Spring through summer 2015, I had been roaming London parks and standing at crowed bars, waiting for drinks with people I had met only ten minutes, perhaps a week prior. Frequently and somewhat understandably in the height of Brexit, it was consequently going to come up over half-pints, coffees and sourdough-filled brunches alike. First-date talk and work-meetings interchangeably/irrespectively- the one topic suggested we circumvent. Each conversation took on a different pattern. But at some point, every conversation examined my tenets of culture, often leading to me being asked whether I’d consider going “back home”. To clarify, my “home”, is London. But I know that’s not what they meant.
I am a British-born Greek-Cypriot. My parents were also born in the UK- though my father lived in Cyprus for most of his primary education, prior to migrating back in 1974 due to the island’s invasion. It sparks discussion either way. People have always delved into assumptions upon the links I have to my race and culture. Although sometimes false, and occasionally true and funny, stigmas and stereotypes become infuriating, because I don’t fall into one categorical culture. I do however, find myself defending my own convoluted affiliations. Elements from my religious/ethnic culture, as with many, have been born out of old ideas that don’t translate well in the modern world. They can be seen to oppress equality and haven’t often moved ahead with changing times and social changes. Other times, we don’t agree with certain principles because they clash with certain affiliations we have to the principles from the subcultures we have chosen to live by.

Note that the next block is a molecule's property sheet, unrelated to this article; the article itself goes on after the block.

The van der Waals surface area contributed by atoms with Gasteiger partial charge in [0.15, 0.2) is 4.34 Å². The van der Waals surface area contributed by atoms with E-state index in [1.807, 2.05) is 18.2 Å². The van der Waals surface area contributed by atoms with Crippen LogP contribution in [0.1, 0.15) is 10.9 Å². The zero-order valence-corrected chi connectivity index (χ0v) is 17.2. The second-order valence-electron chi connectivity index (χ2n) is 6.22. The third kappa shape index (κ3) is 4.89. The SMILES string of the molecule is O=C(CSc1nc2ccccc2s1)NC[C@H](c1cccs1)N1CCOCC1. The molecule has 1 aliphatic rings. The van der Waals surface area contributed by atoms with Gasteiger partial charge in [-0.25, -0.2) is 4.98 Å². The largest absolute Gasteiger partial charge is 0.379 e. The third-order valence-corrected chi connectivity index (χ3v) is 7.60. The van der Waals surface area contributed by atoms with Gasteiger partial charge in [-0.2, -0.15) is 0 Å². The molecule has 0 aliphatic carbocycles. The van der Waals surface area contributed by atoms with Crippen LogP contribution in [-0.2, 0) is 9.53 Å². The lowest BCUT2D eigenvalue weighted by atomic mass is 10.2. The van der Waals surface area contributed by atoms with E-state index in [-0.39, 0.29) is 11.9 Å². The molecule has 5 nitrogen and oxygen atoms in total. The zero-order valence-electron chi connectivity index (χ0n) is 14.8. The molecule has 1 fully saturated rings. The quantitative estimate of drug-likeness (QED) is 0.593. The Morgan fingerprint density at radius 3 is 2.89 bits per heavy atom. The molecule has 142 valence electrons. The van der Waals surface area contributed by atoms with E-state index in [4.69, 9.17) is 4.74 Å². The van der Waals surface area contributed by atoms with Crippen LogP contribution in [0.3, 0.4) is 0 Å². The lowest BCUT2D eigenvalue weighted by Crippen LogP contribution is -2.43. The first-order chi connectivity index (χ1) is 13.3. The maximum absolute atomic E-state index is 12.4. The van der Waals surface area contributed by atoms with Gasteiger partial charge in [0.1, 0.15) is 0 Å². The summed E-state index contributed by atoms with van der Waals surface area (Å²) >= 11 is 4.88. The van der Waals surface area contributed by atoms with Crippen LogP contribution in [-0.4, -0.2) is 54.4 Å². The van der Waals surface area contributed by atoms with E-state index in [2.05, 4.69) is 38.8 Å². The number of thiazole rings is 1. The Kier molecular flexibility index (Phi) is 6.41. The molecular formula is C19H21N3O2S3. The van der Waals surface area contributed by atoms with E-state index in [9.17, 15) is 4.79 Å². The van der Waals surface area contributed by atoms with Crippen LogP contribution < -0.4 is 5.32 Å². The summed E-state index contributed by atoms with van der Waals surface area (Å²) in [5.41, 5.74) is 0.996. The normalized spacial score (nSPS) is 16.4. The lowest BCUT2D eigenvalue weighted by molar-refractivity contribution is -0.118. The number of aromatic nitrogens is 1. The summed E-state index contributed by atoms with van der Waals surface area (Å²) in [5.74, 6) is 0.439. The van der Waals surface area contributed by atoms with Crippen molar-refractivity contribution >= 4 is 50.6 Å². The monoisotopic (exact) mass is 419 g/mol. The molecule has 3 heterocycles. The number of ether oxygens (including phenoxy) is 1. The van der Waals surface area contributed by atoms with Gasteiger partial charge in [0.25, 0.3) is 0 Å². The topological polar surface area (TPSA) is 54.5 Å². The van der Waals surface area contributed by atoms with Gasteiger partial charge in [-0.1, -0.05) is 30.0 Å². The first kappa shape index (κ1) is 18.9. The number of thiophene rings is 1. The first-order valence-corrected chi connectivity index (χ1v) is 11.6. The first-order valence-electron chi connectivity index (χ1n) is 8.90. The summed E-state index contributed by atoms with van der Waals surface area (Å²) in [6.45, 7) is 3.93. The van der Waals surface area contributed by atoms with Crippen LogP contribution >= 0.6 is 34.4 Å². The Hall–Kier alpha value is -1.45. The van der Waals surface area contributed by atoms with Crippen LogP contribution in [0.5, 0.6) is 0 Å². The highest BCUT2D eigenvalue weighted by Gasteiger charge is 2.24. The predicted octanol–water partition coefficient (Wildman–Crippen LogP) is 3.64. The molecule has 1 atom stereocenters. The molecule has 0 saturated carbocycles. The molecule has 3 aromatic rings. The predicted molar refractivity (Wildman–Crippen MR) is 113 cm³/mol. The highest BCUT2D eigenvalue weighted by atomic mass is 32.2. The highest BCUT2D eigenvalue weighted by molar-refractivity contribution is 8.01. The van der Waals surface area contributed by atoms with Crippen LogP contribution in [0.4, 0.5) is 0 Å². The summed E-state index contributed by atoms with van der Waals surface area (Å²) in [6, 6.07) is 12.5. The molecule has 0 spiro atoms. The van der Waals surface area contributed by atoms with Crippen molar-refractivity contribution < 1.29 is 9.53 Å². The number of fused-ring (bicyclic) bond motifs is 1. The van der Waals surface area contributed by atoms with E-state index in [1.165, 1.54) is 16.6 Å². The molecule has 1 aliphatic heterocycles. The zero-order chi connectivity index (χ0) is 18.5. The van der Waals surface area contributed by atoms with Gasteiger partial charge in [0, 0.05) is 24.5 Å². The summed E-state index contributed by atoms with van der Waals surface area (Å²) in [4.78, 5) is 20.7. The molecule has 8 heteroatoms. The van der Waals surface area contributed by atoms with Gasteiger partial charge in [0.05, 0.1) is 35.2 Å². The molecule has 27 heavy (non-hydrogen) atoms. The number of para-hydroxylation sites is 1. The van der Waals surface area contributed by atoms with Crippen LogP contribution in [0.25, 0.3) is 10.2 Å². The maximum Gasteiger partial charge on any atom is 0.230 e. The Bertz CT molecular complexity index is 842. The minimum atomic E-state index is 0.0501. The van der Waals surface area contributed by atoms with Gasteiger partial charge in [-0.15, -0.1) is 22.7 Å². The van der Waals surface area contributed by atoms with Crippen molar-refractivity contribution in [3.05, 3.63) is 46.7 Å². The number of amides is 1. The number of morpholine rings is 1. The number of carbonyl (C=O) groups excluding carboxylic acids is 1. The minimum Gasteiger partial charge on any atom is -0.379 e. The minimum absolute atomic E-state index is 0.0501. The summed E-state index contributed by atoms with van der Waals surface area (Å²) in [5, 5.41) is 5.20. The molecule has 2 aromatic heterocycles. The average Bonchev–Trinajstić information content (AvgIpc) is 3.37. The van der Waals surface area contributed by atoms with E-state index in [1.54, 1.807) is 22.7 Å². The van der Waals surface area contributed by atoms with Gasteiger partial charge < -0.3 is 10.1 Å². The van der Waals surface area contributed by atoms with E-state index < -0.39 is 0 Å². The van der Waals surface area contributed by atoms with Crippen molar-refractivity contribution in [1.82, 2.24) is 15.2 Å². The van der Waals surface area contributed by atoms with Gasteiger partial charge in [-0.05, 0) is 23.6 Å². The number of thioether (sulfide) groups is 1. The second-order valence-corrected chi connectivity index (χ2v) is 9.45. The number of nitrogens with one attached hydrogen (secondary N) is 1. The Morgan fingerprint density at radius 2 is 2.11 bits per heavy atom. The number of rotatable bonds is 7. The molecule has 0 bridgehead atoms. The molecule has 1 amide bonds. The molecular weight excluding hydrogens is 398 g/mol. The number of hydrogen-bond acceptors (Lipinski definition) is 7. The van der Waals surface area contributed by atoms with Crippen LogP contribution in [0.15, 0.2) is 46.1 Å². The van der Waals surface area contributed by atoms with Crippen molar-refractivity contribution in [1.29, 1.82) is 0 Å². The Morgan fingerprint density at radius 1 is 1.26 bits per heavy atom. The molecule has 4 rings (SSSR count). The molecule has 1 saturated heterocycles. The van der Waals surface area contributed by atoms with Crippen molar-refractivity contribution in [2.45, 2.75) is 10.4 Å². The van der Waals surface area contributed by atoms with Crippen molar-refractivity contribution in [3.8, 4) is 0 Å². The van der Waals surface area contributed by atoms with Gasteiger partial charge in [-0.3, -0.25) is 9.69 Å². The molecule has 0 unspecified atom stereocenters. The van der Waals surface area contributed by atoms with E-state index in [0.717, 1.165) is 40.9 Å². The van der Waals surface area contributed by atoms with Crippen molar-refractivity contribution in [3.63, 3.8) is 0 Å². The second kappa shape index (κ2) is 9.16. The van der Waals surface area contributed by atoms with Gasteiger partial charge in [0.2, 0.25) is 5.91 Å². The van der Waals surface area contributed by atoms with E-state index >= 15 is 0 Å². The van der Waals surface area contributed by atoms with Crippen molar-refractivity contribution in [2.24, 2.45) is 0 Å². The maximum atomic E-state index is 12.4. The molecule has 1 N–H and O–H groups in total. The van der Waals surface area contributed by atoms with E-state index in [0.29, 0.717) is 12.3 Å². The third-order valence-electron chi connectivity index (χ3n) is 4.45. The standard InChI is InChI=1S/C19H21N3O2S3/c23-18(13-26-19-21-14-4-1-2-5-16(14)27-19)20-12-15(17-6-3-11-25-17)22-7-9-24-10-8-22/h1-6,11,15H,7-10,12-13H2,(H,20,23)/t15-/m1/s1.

My own values, traditions, ideas, ideals and concepts, are born from an amalgamation of conflicting idiosyncrasies. I bear progressive ideas on careers, sex, equality and culture, aptly born from living in a city, partly developed from a life encapsulated by the arts, and the other part from my race and cultural influences. It can be hard to adapt to a certain lifestyle whilst holding onto the things that don’t fit. Certain ways of living cannot work in the world of a twenty-something freelancer in London, without making certain sacrifices. Other times, I simply don’t want too. It is a different world than that which my grandparents endured, even my parents and my cousins- despite them being my peers. I have been exposed to different things, from education, to art and experiences.
I identify with being Greek-Cypriot, as much as I identify with being British. Even so, I have chosen which elements of each that I want to adhere to. Inevitably, this has caused some form of conflict, both personal and socially. People shared their concerns of the possibility that I could lose my roots; drumming into me, a false desire to engage in certain parts of my ethnic/religious culture, that I would have otherwise abandoned. I had a penchant for certain aspects that hadn’t come by force, in the same way I have had a certain penchant for the subcultures I’ve joined. But growing up in-between cultures, there came a point where I began to wonder why I was doing these things. Was it by habit? Force? For a way for me to be seen as purely one culture, good or clever? Or perhaps to be daring, rebellious or individual?